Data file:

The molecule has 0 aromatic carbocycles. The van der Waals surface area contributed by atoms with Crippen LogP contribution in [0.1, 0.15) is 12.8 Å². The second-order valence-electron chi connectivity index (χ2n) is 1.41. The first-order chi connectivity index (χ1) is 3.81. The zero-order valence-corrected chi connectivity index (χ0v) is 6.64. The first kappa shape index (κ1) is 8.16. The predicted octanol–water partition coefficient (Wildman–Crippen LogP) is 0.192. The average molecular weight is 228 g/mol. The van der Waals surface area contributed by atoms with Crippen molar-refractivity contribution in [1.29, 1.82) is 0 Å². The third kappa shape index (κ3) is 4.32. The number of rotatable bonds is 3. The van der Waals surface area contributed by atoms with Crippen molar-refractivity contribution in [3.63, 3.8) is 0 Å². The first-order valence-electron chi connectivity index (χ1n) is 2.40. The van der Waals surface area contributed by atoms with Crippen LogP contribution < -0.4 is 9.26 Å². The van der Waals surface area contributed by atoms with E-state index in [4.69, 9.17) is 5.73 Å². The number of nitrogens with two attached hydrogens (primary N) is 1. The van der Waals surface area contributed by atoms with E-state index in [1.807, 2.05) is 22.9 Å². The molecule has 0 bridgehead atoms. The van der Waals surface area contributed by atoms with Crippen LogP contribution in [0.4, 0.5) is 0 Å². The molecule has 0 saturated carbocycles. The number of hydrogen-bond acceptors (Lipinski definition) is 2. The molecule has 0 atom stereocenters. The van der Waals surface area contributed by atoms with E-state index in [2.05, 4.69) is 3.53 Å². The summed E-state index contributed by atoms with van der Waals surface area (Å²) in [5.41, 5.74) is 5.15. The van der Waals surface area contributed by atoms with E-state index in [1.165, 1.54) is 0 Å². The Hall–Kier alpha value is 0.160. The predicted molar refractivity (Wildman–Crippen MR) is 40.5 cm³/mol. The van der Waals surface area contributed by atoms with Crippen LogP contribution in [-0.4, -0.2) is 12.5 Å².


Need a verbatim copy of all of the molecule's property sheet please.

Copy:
The molecule has 0 aromatic carbocycles. The van der Waals surface area contributed by atoms with Crippen LogP contribution in [0.1, 0.15) is 12.8 Å². The second-order valence-electron chi connectivity index (χ2n) is 1.41. The first-order chi connectivity index (χ1) is 3.81. The zero-order valence-corrected chi connectivity index (χ0v) is 6.64. The first kappa shape index (κ1) is 8.16. The predicted octanol–water partition coefficient (Wildman–Crippen LogP) is 0.192. The average molecular weight is 228 g/mol. The van der Waals surface area contributed by atoms with Crippen molar-refractivity contribution in [1.29, 1.82) is 0 Å². The third kappa shape index (κ3) is 4.32. The number of rotatable bonds is 3. The van der Waals surface area contributed by atoms with Crippen molar-refractivity contribution in [3.63, 3.8) is 0 Å². The first-order valence-electron chi connectivity index (χ1n) is 2.40. The van der Waals surface area contributed by atoms with Crippen LogP contribution < -0.4 is 9.26 Å². The van der Waals surface area contributed by atoms with E-state index in [4.69, 9.17) is 5.73 Å². The number of nitrogens with two attached hydrogens (primary N) is 1. The van der Waals surface area contributed by atoms with E-state index in [1.807, 2.05) is 22.9 Å². The molecule has 0 bridgehead atoms. The van der Waals surface area contributed by atoms with Crippen LogP contribution in [0.4, 0.5) is 0 Å². The molecule has 0 saturated carbocycles. The number of hydrogen-bond acceptors (Lipinski definition) is 2. The molecule has 0 atom stereocenters. The van der Waals surface area contributed by atoms with E-state index in [2.05, 4.69) is 3.53 Å². The summed E-state index contributed by atoms with van der Waals surface area (Å²) in [5.41, 5.74) is 5.15. The van der Waals surface area contributed by atoms with E-state index in [1.165, 1.54) is 0 Å². The Hall–Kier alpha value is 0.160. The predicted molar refractivity (Wildman–Crippen MR) is 40.5 cm³/mol. The van der Waals surface area contributed by atoms with Crippen LogP contribution in [-0.4, -0.2) is 12.5 Å².